Acetazolamide Efficacy in Ataxia in PMM2-CDG – Eva Morava-Kozicz, Mayo Clinic
Objective 1 (Primary): To determine the efficacy of acetazolamide in improving ataxia in patients with PMM2-CDG.
Objective 2 (Secondary): To evaluate for any adverse events related to longer term acetazolamide administration.
Objective 3 (Secondary): To examine the effect of acetazolamide on PMM2 biomarkers including carbohydrate deficient transferrin results, electrolytes (Na, K, Cl, CO2), VBG (pH, pCO2, PO2, CO2, Base excess), liver function tests (AST, ALT, GGT, indirect and direct bilirubin, total protein, albumin, alkaline phosphatase), kidney function tests (BUN, Creatinine, Urinalysis, urine calcium/creatinine ratio, urine protein/creatinine ratio), growth (height, weight, head circumference), vital signs (blood pressure, respiratory rate, heart rate), PROMIS scores, dysarthria using the PATA score, and NPCRS score.
Objective 4 (Secondary): To explore characteristics of individuals with PMM2-CDG who do not respond to acetazolamide.
Natural History Study Protocol in PMM2-CDG (CDG-Ia) – Glycomine, Inc.
Subjects enrolled in this natural history study will be thoroughly examined for signs and symptoms of PMM2-CDG. Medical history, physical examination, laboratory testing and imaging studies will be performed during a single consultation. Follow-up will occur every 6 months at a minimum, depending on the standard of care at the investigator’s institution as well as the clinical status of the individual patient. All medical procedures are routine. No new therapy is offered as part of this study, and no change in the patients’ routine therapy is dictated by this protocol. No randomization will be performed.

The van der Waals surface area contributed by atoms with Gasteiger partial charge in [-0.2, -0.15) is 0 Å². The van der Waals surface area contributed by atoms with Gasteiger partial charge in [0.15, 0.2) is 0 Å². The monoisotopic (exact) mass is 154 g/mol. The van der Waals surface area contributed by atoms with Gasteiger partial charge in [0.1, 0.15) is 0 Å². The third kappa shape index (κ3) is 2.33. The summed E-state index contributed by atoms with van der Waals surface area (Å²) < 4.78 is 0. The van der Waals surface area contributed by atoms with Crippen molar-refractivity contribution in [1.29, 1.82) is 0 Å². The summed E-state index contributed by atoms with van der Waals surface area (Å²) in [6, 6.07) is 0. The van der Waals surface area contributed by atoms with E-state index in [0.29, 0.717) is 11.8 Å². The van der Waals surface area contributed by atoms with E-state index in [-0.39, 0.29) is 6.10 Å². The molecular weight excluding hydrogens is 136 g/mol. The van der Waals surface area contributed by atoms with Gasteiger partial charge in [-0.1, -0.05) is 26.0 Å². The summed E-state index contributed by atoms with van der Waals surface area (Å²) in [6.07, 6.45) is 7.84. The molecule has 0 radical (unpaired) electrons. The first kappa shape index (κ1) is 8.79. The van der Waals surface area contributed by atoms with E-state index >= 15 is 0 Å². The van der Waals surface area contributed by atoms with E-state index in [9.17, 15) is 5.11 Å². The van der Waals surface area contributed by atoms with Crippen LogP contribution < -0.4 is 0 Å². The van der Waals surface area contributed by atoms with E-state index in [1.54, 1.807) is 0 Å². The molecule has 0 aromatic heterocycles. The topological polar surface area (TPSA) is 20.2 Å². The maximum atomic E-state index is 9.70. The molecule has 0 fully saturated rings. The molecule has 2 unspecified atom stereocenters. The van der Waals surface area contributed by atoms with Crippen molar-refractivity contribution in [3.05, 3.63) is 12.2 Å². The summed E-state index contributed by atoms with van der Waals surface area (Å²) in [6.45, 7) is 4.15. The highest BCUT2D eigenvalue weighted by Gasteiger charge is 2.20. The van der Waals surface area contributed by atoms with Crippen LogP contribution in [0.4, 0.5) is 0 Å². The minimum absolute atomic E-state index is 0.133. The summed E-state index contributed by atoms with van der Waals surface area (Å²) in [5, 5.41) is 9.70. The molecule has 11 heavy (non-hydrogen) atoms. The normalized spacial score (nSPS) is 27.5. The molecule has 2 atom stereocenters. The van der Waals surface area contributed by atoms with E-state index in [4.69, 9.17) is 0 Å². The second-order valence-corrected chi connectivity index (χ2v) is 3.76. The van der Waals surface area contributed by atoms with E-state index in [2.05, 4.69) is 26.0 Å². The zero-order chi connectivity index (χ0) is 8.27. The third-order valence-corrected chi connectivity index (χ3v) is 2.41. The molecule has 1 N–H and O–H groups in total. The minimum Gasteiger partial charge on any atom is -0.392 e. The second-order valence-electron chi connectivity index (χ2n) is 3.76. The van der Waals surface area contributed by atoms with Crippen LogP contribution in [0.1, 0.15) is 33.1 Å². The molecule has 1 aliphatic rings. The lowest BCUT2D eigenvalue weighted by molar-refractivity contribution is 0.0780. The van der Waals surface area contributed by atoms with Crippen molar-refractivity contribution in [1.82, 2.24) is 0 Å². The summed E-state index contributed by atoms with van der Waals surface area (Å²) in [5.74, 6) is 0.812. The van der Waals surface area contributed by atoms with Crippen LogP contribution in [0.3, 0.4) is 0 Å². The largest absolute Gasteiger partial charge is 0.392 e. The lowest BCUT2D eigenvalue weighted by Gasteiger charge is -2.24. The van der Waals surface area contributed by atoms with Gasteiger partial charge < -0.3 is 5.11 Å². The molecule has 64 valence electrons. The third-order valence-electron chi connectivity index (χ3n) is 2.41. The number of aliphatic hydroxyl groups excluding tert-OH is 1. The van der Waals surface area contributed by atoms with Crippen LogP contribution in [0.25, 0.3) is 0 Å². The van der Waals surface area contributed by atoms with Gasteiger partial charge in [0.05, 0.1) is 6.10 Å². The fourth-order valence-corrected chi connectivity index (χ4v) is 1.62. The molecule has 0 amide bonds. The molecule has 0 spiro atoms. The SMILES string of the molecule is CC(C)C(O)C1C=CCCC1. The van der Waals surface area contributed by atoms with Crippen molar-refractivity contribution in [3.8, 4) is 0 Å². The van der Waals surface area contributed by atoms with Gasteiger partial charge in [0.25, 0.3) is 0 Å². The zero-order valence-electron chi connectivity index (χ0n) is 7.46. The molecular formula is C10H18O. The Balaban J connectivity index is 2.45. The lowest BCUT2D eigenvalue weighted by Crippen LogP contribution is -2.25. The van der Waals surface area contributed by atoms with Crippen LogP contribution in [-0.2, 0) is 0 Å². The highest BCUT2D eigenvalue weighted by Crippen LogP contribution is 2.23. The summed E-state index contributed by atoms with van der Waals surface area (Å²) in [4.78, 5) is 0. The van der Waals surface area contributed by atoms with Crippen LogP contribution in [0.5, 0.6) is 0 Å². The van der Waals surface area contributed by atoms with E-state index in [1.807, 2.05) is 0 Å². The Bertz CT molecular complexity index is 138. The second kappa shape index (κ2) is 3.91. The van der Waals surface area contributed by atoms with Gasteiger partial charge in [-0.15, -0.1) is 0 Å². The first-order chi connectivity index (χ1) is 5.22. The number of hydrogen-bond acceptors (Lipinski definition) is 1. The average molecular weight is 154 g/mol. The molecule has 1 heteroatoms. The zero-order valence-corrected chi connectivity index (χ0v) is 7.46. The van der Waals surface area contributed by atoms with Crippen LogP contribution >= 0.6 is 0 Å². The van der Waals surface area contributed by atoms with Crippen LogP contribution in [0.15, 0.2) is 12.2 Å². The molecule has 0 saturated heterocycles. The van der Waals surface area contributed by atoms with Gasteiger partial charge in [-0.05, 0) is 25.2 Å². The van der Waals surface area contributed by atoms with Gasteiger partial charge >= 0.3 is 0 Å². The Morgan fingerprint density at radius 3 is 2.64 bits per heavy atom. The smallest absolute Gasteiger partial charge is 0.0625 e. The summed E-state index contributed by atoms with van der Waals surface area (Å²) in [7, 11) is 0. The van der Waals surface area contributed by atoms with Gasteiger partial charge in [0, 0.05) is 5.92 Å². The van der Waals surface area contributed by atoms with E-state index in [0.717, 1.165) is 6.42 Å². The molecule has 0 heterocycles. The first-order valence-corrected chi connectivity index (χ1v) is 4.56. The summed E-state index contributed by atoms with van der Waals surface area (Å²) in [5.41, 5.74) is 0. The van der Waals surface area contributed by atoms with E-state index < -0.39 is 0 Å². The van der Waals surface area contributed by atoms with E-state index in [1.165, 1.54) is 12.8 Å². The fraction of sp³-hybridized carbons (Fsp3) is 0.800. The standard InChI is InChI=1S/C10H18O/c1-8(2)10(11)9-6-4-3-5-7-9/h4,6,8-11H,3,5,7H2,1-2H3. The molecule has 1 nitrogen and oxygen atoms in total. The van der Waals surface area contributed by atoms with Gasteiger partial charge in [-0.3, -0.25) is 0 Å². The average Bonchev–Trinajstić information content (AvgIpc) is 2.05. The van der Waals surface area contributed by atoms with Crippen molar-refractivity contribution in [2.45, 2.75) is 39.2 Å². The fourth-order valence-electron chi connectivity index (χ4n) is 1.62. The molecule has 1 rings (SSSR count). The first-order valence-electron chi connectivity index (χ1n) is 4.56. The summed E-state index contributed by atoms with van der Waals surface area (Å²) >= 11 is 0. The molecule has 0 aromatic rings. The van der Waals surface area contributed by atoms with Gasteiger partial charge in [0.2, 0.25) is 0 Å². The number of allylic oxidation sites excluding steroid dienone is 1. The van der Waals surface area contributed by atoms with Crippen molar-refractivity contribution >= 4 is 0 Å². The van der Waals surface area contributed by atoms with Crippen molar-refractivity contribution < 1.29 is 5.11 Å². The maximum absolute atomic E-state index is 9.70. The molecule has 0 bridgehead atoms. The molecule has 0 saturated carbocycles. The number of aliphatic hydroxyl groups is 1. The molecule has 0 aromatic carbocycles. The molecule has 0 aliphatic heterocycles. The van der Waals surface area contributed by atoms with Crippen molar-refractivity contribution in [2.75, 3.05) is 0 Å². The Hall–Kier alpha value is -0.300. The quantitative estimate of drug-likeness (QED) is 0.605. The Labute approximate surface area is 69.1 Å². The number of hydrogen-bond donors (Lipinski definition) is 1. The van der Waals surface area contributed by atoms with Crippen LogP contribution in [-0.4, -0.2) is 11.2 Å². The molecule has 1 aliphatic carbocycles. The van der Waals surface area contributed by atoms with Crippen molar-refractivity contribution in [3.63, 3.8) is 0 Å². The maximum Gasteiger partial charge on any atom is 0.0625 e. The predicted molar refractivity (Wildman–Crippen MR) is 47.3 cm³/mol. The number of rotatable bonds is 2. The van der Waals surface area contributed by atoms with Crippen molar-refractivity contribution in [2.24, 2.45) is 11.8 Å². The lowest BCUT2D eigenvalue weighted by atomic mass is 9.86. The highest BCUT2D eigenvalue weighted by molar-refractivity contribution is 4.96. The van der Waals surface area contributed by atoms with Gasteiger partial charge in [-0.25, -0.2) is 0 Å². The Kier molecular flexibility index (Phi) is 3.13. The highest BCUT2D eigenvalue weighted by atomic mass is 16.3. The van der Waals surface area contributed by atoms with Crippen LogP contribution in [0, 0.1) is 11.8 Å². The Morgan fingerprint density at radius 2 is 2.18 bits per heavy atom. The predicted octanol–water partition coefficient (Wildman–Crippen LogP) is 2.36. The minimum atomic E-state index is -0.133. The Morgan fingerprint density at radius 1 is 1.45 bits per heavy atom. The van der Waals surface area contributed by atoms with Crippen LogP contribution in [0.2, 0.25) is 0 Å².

All serious and non-serious adverse events will be recorded in the study CRF database.
Clinical and Basic Investigations Into Congenital Disorders of Glycosylation – Eva Morava-Kozicz, Mayo Clinic
The investigators are conducting a natural history study of patients with congenital disorders of glycosylation (CDG). The study will look into the progression of the disease amongst the participants and also look at the clinical symptoms and how they vary amongst different diseased population groups. The participants will be asked to fill out questionnaires either on their own or with a provider that will grade the severity of disease and document symptoms and diet. Participants will have an opportunity to submit blood, urine, and stool samples that will be tested for biomarkers for CDG.
Participants will also complete dietary food records, physical exams, CDG scores, and the PROMIS questionnaires to assess disease progression and severity.
Dietary Monosaccharide Supplementation in Patients With Congenital Disorders of Glycosylation – Eva Morava-Kozicz, Mayo Clinic
Researchers are trying to assess whether the use of simple sugars given as a daily dietary supplement can improve the health of children with congenital disorders of glycosylation (CDG).
The goal of this study is to collect data from patients diagnosed with congenital disorders of glycosylation and taking a simple sugar supplement. The study team wants to expand the evidence on the beneficial effects of this treatment in clinical practice.
Clinical and Basic Investigations Into Known and Suspected Congenital Disorders of Glycosylation – National Institutes of Health (NIH)